Getting hired as a remote developer — my experience

Yann Eves
3 min readMar 1, 2019
Working from BioLAB in Siem Reap, Cambodia

Just back on home turf from four months of travel with no intention of stopping — next stop, France — my wife and I have embraced the digital nomad lifestyle after piloting the idea on our honeymoon. And reassuringly my appetite for doing some team-based work has come back strong, which for me means searching for a freelance contract.

This usually means scouring job boards and company websites, contacting former colleagues, clients, agents — networking. But I had been watching plenty of startups that promised to alleviate that effort of matchmaking remote developer with futuristic companies hiring from a global pool of talent:,,,,

There’s of course Hacker News Who’s Hiring. And even an Awesome list with a megaton of resources.

So, here’s my experience step-by-step all the way through to landing a contract. The result of what worked surprised me, and I’m disappointed that it wasn’t an ultra modern solution.

October, 2018:

  • Subscribed to RemoteOK, RemoteOnly
  • Completed profiles across Remote (Dock), StackOverflow, Github, Angel

November, 2018:

  • Submitted 8 separate applications (approx. 20–30 minutes spent on each) following from listings across the boards I subscribed to
  • Discussed an opening at a remote-first startup with an Engineering Manager on a mutual Slack forum, referred onwards to internal recruitment

December, 2018:

  • No reply from startup’s internal recruitment after a handful of positive follow-ups, stopped pursuing
  • Tumbleweed rolls across my inbox, invested time on 11 more bespoke job listing applications
  • Christmas approaches, quiet time for hiring, take a break from the search

Friday, January 4th, 2019

  • Recovered from Christmas mince pies and port hangover
  • Still nothing exciting in my inbox, dig through archives to touch base with past clients and recruitment agents
  • Added “Looking for Work!” to LinkedIn status and personal website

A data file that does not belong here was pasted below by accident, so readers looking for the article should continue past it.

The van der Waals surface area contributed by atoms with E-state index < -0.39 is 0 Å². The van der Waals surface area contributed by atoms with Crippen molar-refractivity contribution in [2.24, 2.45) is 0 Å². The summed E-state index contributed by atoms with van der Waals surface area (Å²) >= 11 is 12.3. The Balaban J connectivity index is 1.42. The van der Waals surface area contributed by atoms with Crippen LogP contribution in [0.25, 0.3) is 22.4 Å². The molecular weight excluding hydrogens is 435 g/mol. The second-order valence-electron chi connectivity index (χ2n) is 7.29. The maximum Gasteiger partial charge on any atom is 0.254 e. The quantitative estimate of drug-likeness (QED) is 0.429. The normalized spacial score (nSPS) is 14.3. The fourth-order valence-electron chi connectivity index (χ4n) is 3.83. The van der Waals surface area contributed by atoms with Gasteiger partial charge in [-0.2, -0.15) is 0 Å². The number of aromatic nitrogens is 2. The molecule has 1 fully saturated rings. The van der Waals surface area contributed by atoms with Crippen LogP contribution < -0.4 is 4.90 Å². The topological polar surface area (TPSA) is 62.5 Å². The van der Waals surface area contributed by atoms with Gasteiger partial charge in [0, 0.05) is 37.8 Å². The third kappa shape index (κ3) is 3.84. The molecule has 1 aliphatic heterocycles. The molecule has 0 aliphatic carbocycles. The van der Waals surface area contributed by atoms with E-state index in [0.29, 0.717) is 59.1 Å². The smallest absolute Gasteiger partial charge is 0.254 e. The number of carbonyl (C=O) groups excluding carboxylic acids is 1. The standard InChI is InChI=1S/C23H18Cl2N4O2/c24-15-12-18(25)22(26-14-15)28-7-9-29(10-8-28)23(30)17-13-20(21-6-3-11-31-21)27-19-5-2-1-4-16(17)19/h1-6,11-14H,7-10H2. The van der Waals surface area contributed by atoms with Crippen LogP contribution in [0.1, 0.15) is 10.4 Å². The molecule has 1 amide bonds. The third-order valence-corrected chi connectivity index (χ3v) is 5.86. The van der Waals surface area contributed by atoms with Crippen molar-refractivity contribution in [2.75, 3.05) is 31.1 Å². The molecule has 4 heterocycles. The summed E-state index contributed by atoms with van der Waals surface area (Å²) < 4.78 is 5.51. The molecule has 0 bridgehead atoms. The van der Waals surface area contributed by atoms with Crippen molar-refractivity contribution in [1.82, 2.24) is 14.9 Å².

• Made roughly 60 impressions on LinkedIn (visiting user profiles), mostly recruiters

Sunday, January 6th, 2019

  • Spent about 90 minutes updating profile on this archaic website, JobServe
  • Subscribed to two feeds on JobServe, one with just keyword “Remote”, the other keyword “JavaScript” and location “Remote”

Monday, January 7th, 2019

  • Result! a couple excellent leads from JobServe subscriptions, straight on the phone from 9.00am — 10.00am (as an aside, don’t bother with applications through JobServe, past experience tells me they get lost in piles, just hunt down recruiters’ details)
  • One lead especially engaged, quick to respond
  • Interview at 8.00pm the same day

Tuesday, January 8th, 2019

  • Positive feedback in the morning, offer received
  • Contract signed later in the day

Thursday, January 10th, 2019

  • Project briefing (30 mins) ahead of Monday start

Monday, January 14th, 2019

  • Officially hired

Ultimately this is one data point among tens of thousands fluttering through this experience over the same time period. But bearing that in mind, in closing, I learned old channels still work best for me. Besides a lot of innovation in the realm of recruitment, I earned a new respect for recruitment agents — frankly, companies appear terrible at hiring for themselves.

Making phone calls and interacting with people directly trumped online applications and emails. Sadly, that tendency may also be counter-productive to equal opportunity hiring. I’m inclined to say modern solutions are too radical and ineffective, or maybe it’s just me. Feel free to criticise my profile at and find my contact details should you want to reach out with any questions.